Children Learn What They Live By Dorothy Law Nolte, Ph.D.
If children live with criticism, they learn to condemn.
If children live with hostility, they learn to fight.
If children live with fear, they learn to be apprehensive.
If children live with pity, they learn to feel sorry for themselves.
If children live with ridicule, they learn to feel shy.
If children live with jealousy, they learn to feel envy.
If children live with shame, they learn to feel guilty.
If children live with encouragement, they learn confidence.
If children live with tolerance, they learn patience.
If children live with praise, they learn appreciation.
If children live with acceptance, they learn to love.
If children live with approval, they learn to like themselves.
If children live with recognition, they learn it is good to have a goal.
If children live with sharing, they learn generosity.
If children live with honesty, they learn truthfulness.
If children live with fairness, they learn justice.
If children live with kindness and consideration, they learn respect.
If children live with security, they learn to have faith in themselves and in those about them.
If children live with friendliness, they learn the world is a nice place in which to live.
“Judaism as a Spiritual Path… in a Post-Modern World”
A conversation (mostly in English) with rabbi and teacher Arthur Green, whose newest books are Judaism’s 10 Best Ideas and The Heart of the Matter. With rabbis Levi Weiman-Kelman and Ruth Gan Kagan. Organized and introduced by Ya’qub ibn Yusuf, the proprietor of Jerusalem’s spiritual bookstore Olam Qatan.
This was recorded live at Kehilat Kol Haneshama, #1 Rehov Asher (at the end of Emek Refaim) on Thursday, July 9, 2015 at 6:30 p.m.
Instructions for downloading the audio only:
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To download onto a Mac – right click on link below or “control” click, choose download linked file, open from downloads folder
An Excerpt From Anatomy Of The Spirit by Caroline Myss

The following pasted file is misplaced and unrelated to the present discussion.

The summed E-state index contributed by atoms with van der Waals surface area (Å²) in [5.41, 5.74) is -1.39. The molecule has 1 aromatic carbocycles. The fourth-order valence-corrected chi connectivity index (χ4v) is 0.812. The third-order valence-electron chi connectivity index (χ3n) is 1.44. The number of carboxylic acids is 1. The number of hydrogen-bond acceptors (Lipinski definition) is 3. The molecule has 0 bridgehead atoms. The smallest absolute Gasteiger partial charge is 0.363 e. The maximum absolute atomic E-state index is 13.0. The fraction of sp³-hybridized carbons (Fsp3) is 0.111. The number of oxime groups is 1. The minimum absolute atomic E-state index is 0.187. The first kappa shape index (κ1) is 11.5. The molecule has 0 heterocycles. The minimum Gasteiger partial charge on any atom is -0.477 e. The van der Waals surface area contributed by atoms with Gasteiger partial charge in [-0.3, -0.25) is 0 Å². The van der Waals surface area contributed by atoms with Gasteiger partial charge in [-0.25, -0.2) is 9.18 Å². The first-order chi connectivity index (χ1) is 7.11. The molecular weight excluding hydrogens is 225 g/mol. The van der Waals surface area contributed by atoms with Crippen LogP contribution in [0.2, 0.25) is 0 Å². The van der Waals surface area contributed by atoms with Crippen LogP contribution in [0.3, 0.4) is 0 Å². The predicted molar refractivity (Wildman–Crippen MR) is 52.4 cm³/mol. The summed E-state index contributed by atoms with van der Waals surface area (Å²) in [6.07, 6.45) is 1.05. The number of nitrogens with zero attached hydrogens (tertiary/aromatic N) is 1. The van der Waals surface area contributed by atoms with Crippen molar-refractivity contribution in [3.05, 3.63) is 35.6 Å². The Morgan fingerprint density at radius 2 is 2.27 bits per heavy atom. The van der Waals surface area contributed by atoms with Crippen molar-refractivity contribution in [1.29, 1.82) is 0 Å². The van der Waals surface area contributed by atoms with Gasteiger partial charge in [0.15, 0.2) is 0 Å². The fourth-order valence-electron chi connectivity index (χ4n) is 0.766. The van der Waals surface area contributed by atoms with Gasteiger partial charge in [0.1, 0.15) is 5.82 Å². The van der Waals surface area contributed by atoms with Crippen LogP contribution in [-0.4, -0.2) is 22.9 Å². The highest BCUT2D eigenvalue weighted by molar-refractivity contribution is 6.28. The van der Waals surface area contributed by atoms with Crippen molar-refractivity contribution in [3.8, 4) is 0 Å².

“David Chetlahe Paladin (his real name) shared his personal history with me in 1985; he passed away in 1986. It is a testimony to the human potential to achieve a quality of internal power that defies the limitations of physical matter. When I met him, he radiated a quality of empowerment that was rare, and I had to know how he had achieved what so many people were seeking to achieve. David was one of my finest teachers, a person who mastered the sacred truth Honor One Another and who fully transmitted to others the energy of the sefirah of Yesod and the sacrament of communion. David was a Navajo Indian who grew up on a reservation during the 1920s and 1930s. By the time he was eleven, he was an alcoholic. He left the reservation in this mid-teens, wandered around for a few months, then got a job on a merchant marine ship. He was only fifteen but passed himself off as sixteen. On board ship, he became friends with a young German and another young Native American. Together they traveled to ports of call throughout the Pacific Ocean. As a hobby, David took up sketching. One subject he sketched was the bunkers that the Japanese were building on the various islands in the South Seas. The year was 1941. David’s bunker drawings eventually fell into the hands of the American military. When he was drafted into military service, he assumed that he would continue his work as an artist. Instead, he became part of a secret operation against the Nazis. The Army had enlisted Navajo and other Native Americans for a spy network. The operatives were sent behind enemy lines and transmitted information back to the main base of military operations in Europe. Because all radio transmissions could be intercepted, Native American languages were used to guarantee that a message picked up could not be interpreted. While David was behind enemy lines, he was caught by a group of Nazi soldiers. The Nazis tortured him by, among other things, nailing his feet to the floor and then forcing him to stand for days in that condition. After surviving that horror, David was sent to an extermination camp because he was “of a lesser race.” While he was being shoved into a train car, he felt a rifle push him in the ribs, ordering him to move faster. He turned to face the Nazi soldier. It was the German fellow David had befriended on board the merchant marine ship. David’s German friend made arrangements for David to be transferred to a prisoner of war camp, where he spent the remaining years of the war. When the camps were liberated, American soldiers found David unconscious and dying. Transported to the United States, David spent two and a half years in a coma in a military hospital in Battle Creek, Michigan. When he finally came out of the coma, his body was so weakened from his prison camp experiences that he could not walk. He was fitted for heavy leg braces and, using crutches, he could drag himself short distances. David made up his mind to return to his reservation, say a last good-bye to his people, then enter a veterans’ hospital and stay there for the rest of his life. When he arrived at the reservation, his family and friends were horrified at what had become of him. The gathered together and held council to figure out how to help him. After the council meeting the elders approached David, yanked the braces off his legs, tied a rope around his waist, and threw him into deep water. “David, call your spirit back,” they commanded. “Your spirit is no longer in your body. If you can’t call your spirit back, we will let you go. No one can live without his spirit. Your spirit is your power.” “Calling his spirit back,” David told me, was the most difficult task he ever had to undertake. “It was more difficult than enduring having my feet nailed to the floor. I saw the faces of those Nazi soldiers. I lived through all those months in the prison camp. I knew that I had to release my anger and hatred. I could barely keep myself from drowning, but I prayed to let the anger out of my body. That’s all I prayed, and my prayers were answered.” David recovered the full use of his legs and went on to become a shaman, a Christian minister, and a healer. He also returned to his drawing and earned a reputation as a highly talented artist. David Chetlahe Paladin radiated a quality of power that felt like grace itself. Having survived a confrontation with the darkest side of power, he transcended that darkness and spent the rest of his life healing and inspiring people to “call back their power” from experiences that drain the life-force from their bodies.”